I was attending Mayor Scott Fadness’ Mental Health Task Force meeting in Fishers this month, and among the sobering statistics as well as stories of success, one comment stayed with me. The Fishers Police Department’s lead school resource officer was sharing how the department has retooled some education to better fit the needs of our students.
As an example, the topic identified by our teachers for third-graders that was most pressing: how to manage stress. Think about that for a moment. The topic our 8- and 9-year-olds need the most help with is how to manage stress.
Every day, we hear about kids who are hurting. The silent suffering so many endure is not a problem of only inner cities or socio-economics. It’s a problem for everyone. The good news is, there is more discussion about how to help. On one spectrum is the debate around school safety. On another is a discussion around mental health. It all falls under the same umbrella: How do we keep our kids safe? How do we prepare them better for whatever life might throw their way?
The debate around how to keep our kids safe cannot focus solely on how to respond in a moment of crisis. That approach won’t lead to systemic change. That approach won’t change lives. The hard question is how to help before it gets to a point of crisis—before a teen attempts suicide, a child bullies another, or a 13-year-old enters a school with plans to shoot.
We need to shift our conversation in education to focus on the whole child. We need to work on developing our youth’s conscience. We need to help kids find their moral compass, that voice in your head that tells you to stop when you are going too far. We need to help teach kids coping skills so they can manage the stress in their lives before it becomes inhibiting or manifests itself into something far more serious.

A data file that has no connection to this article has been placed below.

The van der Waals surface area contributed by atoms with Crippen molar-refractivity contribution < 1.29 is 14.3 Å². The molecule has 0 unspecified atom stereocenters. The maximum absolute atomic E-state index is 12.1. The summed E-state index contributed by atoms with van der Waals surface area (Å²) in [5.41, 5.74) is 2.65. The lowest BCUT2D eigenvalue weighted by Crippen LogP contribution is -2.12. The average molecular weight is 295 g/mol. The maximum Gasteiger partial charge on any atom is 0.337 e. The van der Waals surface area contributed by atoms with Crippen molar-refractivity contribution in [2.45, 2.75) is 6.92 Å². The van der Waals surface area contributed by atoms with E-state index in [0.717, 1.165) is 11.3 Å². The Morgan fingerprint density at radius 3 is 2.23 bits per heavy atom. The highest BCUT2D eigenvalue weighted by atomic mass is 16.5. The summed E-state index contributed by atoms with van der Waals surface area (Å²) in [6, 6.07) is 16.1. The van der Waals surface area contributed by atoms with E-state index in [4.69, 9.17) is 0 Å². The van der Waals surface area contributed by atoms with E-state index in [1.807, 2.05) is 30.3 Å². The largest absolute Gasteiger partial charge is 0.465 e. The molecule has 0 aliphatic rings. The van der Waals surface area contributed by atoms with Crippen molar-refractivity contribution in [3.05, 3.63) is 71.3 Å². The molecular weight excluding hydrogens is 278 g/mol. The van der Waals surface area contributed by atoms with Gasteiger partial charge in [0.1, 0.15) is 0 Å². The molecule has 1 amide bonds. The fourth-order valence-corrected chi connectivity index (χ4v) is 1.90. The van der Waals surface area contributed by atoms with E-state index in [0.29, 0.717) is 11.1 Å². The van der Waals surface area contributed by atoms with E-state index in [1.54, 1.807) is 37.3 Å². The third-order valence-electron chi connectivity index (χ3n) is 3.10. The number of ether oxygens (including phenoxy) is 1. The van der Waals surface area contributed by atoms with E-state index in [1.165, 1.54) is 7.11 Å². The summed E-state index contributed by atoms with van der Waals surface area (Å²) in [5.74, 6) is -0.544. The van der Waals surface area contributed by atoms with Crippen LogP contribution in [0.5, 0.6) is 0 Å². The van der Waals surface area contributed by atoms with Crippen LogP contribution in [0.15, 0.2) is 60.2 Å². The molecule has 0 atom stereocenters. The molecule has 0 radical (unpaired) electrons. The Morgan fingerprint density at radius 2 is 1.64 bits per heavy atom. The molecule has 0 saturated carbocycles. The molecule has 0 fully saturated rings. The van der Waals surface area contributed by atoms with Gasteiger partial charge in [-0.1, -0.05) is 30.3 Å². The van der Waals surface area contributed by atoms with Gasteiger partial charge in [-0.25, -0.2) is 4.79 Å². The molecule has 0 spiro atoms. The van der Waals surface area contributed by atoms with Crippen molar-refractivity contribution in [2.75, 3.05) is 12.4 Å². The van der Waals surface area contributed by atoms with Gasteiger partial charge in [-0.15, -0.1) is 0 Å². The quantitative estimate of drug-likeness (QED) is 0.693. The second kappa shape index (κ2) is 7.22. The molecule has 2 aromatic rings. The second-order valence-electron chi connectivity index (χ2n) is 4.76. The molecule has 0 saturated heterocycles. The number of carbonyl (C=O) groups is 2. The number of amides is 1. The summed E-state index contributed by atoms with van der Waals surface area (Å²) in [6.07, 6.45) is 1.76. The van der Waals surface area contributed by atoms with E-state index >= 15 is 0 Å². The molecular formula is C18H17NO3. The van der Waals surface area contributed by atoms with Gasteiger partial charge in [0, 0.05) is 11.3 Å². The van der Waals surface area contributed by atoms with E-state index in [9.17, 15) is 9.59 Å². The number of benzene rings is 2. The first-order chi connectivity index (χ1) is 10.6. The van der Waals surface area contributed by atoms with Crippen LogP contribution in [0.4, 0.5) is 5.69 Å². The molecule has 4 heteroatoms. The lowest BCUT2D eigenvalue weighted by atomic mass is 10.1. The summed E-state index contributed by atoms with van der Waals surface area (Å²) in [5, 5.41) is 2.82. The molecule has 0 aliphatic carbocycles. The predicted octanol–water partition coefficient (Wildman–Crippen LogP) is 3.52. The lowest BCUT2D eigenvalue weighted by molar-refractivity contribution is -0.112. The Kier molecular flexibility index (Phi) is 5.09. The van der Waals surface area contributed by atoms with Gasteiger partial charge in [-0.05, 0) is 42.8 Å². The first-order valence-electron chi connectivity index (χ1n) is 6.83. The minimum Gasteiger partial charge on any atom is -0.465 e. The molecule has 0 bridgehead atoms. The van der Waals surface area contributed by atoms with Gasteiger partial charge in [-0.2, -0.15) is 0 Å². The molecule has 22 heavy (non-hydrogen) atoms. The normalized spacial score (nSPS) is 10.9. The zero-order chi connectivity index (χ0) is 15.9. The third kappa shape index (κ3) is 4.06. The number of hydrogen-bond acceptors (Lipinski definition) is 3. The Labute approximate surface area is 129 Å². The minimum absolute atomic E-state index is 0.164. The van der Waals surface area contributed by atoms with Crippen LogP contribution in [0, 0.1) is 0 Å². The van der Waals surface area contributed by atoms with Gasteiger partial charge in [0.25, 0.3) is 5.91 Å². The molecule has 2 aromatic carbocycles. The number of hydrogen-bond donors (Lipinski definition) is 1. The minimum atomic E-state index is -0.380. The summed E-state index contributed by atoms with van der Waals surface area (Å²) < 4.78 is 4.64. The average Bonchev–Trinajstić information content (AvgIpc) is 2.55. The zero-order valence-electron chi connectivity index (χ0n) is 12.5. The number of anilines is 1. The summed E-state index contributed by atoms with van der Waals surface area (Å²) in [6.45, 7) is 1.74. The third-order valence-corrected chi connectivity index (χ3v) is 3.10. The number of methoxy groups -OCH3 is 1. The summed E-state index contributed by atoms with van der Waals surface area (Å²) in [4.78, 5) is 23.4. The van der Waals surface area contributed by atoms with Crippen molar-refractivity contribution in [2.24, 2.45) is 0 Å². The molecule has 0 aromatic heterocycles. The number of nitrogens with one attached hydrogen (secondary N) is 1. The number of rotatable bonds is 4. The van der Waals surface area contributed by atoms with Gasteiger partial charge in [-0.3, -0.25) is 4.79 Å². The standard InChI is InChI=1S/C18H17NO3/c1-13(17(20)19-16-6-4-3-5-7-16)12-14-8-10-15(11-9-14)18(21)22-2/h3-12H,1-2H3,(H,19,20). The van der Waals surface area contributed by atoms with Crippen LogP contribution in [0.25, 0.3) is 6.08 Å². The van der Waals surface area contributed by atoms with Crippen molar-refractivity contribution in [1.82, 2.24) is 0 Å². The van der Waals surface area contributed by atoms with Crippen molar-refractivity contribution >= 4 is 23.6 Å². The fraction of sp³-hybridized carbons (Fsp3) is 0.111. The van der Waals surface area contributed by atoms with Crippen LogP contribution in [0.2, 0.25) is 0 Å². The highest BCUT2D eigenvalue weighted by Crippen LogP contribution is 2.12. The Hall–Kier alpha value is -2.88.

Somewhere in time, we separated morality and mindfulness from academics in schools. We are developing young adults who can get straight A’s but don’t know how to live. Preparing our youth for adulthood is an all-of-us job. But we must help our teachers and give our schools the support they need to help our kids.
Two bills proposed in the Legislature do just that. Senate Bills 266 and 359, offered by Sens. Michael Crider, Randy Head, Ed Charbonneau and Vaneta Becker, would help address mental health in our schools for our youth. These bills deserve our consideration.
And we cannot trade prevention for “easy” fixes. A legislator was quoted saying that we could conduct one-time gun training with 45 teachers for the cost of one school resource officer’s salary. He doesn’t get it. He doesn’t get that it isn’t just about the moment of crisis. It is about everything that happens leading up to that situation and the moments we have to change that child’s mind and life.
Student resource officers are police officers and incredible individuals who spend their livelihoods in schools working alongside students and teachers to identify gaps and build relationships. They identify problems before they escalate. They are partners in the classroom helping educate students on digital citizenship, prescription pills, consequences, school safety and, yes, stress management.
There is no single answer to the question of how to keep our kids safe and how to prepare them best for what life might bring. It is a pursuit without an end, but I cannot think of a more worthy pursuit.•
McGrath is deputy mayor of the city of Fishers and is vice chairwoman of the Indiana Republican Party. Send comments to firstname.lastname@example.org.